Thursday, February 3, 2011

Vietnamese New Year – Part 2

Chuc Mung Nam Moi!

ChucMungNamMoi11(Image Source)

That's "Happy New Year!" in Vietnamese.  If you're Vietnamese, you'll be hearing that a lot during the next several weeks. Today is Vietnamese New Year (Chinese New Year, Lunar New Year, whatever you want to call it), or just "Tet" in Vietnamese. We say goodbye to the Year of the Tiger and welcome the Year of the Cat! Yes, the Chinese will be welcoming the Year of the Rabbit because our zodiacs differ, but that's another story for another time.

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In Vietnam, the New Year celebrations start today and traditionally last for 3 days. There will be parades and lion dancers (like the one pictured above) in town centers across the country, markets will be bustling with activity 24 hours a day, and homes will be full of loved ones from near and far. Tet celebrations are all about starting the new year off in a positive way in hopes that the good fortune will last the entire year. It is a time for families and friends to come together and is always filled with laughter, music, firecrackers, and traditional New Year's food and drink, of course.

Growing up, Tet was always the most festive time in our home. Mom and Grandma would cook up so many traditional foods, there was always platters of fresh fruits and candy on every table, and Mom always had the traditional bright yellow "hoa mai" blossom tree up in the living room. It is a time to celebrate with family, to wish good fortune to everyone you see, to pay a visit and bring gifts to friends and neighbors, and to remember loved one who have passed away.

For many older generation Vietnamese, it is also a time to add another year to one's age. Individual birthday celebrations were not a common practice in the Vietnamese culture, so it was traditional for everyone to just turn another year older on New Year's Day. To me, it sure seems like a good idea to mark a new beginning to another year in your life as well as in the calendar. Kind of makes sense, doesn't it?

Since it was also a time for celebration of age, younger children would formerly wish elder relatives not only prosperity & good health in the coming year, but also a long and happy life. In return for their well wishes, each elder would give each child a little red envelope (li xi) filled with money to bring them luck. Sometimes, adults gave one another red envelopes, not filled with money, but with cards or letters wishing them good fortune in the coming year.

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(Image Source)

As a child, the one thing that I looked forward to the most during Tet were these little red envelopes. Hello! They were filled with lucky money! They would have anywhere from $1 to $100 depending on which relative gave it to you, so it was always an exciting time to receive them and then wait all day to open them up later. This money almost always went to buying school supplies or school clothes, but sometimes we would be allowed to spend it on toys and games, so that was the best! Hooray for Tet!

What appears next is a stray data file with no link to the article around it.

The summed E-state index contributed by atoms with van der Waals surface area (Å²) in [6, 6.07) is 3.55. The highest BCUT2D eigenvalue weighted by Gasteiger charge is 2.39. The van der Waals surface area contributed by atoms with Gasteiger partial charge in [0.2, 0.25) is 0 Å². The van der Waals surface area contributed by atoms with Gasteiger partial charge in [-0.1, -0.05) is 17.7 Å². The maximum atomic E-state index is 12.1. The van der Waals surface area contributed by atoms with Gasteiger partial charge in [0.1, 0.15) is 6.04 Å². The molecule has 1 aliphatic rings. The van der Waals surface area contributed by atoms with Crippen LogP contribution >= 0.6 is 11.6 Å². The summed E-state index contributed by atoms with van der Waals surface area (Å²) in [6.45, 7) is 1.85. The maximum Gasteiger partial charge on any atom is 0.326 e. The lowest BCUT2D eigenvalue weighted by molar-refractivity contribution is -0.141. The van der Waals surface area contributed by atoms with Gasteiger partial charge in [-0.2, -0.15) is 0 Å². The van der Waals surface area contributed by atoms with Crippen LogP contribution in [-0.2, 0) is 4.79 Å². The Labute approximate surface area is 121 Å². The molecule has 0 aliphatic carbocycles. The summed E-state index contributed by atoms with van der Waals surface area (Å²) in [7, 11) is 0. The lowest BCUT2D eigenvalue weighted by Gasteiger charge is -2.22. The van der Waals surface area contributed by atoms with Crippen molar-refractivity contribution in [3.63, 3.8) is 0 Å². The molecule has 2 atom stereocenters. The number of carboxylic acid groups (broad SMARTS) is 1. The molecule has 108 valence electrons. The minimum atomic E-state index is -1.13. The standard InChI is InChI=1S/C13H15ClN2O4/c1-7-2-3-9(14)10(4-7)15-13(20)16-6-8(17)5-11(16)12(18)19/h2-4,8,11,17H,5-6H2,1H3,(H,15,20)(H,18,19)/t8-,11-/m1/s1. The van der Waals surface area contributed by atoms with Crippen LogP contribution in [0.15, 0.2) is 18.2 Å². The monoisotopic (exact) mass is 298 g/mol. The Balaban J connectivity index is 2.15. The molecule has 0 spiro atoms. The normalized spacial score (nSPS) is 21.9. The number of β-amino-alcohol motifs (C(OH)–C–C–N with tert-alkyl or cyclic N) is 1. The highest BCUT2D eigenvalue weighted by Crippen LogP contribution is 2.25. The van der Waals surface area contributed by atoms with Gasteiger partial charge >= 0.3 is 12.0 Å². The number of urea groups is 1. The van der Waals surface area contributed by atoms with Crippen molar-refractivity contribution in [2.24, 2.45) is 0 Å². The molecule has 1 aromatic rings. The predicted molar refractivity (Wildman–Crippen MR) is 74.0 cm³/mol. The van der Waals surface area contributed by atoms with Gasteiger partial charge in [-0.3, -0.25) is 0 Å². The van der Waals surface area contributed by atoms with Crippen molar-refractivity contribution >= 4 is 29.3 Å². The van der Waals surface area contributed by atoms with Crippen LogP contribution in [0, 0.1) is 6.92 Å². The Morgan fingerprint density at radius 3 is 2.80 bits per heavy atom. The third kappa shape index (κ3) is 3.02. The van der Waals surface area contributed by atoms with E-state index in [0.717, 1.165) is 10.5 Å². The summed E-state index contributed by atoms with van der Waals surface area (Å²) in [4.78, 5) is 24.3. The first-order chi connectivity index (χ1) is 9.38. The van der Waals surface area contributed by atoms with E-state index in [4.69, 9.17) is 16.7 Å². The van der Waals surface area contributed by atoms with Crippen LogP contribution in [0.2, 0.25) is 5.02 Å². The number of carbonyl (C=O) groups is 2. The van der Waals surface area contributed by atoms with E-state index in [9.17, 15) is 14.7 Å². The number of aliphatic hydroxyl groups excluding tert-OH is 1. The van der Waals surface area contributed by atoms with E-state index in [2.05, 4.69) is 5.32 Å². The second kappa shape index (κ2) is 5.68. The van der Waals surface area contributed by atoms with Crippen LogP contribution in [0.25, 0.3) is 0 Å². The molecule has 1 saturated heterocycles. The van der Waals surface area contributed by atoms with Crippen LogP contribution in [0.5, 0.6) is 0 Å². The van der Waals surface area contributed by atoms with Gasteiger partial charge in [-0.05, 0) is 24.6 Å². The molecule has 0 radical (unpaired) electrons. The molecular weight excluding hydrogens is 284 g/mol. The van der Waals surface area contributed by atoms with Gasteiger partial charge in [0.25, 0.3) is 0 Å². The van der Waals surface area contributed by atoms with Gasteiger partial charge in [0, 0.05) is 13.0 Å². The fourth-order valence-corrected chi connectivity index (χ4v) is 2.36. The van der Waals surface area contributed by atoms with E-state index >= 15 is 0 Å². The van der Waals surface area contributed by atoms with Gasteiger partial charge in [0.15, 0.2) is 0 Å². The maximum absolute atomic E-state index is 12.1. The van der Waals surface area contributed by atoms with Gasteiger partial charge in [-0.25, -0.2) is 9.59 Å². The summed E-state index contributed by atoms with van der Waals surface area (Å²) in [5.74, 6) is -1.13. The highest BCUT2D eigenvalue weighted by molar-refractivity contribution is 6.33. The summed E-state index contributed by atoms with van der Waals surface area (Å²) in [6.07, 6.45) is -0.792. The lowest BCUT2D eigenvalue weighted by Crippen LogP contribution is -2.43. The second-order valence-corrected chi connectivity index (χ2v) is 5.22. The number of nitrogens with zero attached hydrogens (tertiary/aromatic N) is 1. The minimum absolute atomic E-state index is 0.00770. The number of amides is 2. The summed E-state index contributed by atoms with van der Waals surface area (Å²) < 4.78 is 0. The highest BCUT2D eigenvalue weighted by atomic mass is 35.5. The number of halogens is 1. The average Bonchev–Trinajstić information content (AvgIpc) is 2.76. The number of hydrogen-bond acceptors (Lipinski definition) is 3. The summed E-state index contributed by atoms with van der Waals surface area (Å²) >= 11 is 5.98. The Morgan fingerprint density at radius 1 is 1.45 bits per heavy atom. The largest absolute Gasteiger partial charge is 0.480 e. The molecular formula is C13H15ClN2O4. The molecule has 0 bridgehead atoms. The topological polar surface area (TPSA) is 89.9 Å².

Now as an adult, I appreciate so much more the idea of the red envelope as a symbol to bring good luck and well wishes, not just a holder for money. In it, there is history, culture, and tradition. So on this day, the first day of the Year of the Cat, I give to you a symbolic red envelope.

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(Image Source)
May your next three days and the entire year thereafter be filled with laughter, family, friends, good food, and good times. I wish you prosperity, good health, success, and above all -- much happiness. Happy New Year!

Also on this New Year's Day, as is customary halfway around the world in Vietnam, my mother turns 60. During my childhood, she never did make a fuss about her birthday and she definitely never had a birthday party. But this year is her 60th and if I know my Aunties, a little bit of a fuss might be in order. IMG_5057a

(I took this pic when we were in Vietnam Dec 2009)

Happy 60th, Mom! Love you, miss you, and wish we were all there to celebrate with you!

~T
Thanks, as always, T.  I learned a lot myself, even after being a part of a Vietnamese family for the last 15 years! I also want to wish my wonderful Mother-in-law a happy 60th halfway around the world!  We love and miss you very very much!  Logan sends his Ba Noi lots of hugs and kisses!

If you'd like to make your own dragons to celebrate New Year's, check out these tutorials: Dragon Puppet or Dragon Costume.

And here are some etsy finds for your use this New Year's!
1. Love these printable New Year's cards from Leapfrog Lane!  And since they are printable, you can use them this year or next!

2. These felt magnets from Yuzucha will be cute on your fridge all year long to celebrate the Year of the Cat!

Happy New Year, everyone!  
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3 comments:

Christine @ Pure Joy Events said...

Chuc Mung Nam Moi! We'll be celebrating the New Year with a very non-traditional get together with friends and family on Saturday. Thanks for sharing your stories.

G and H said...

Chuc Mung Nam Moi, Christine!! Hope your New Year's celebration is full of joy!

christine@leapfroglane said...

Chuc Mung Nam Moi! I hope you had a wonderful holiday! I really enjoyed reading about the Vietnamese celebrations for the Lunar New Year. And I greatly appreciate the compliments on the card design!

Happy Year of the Cat!

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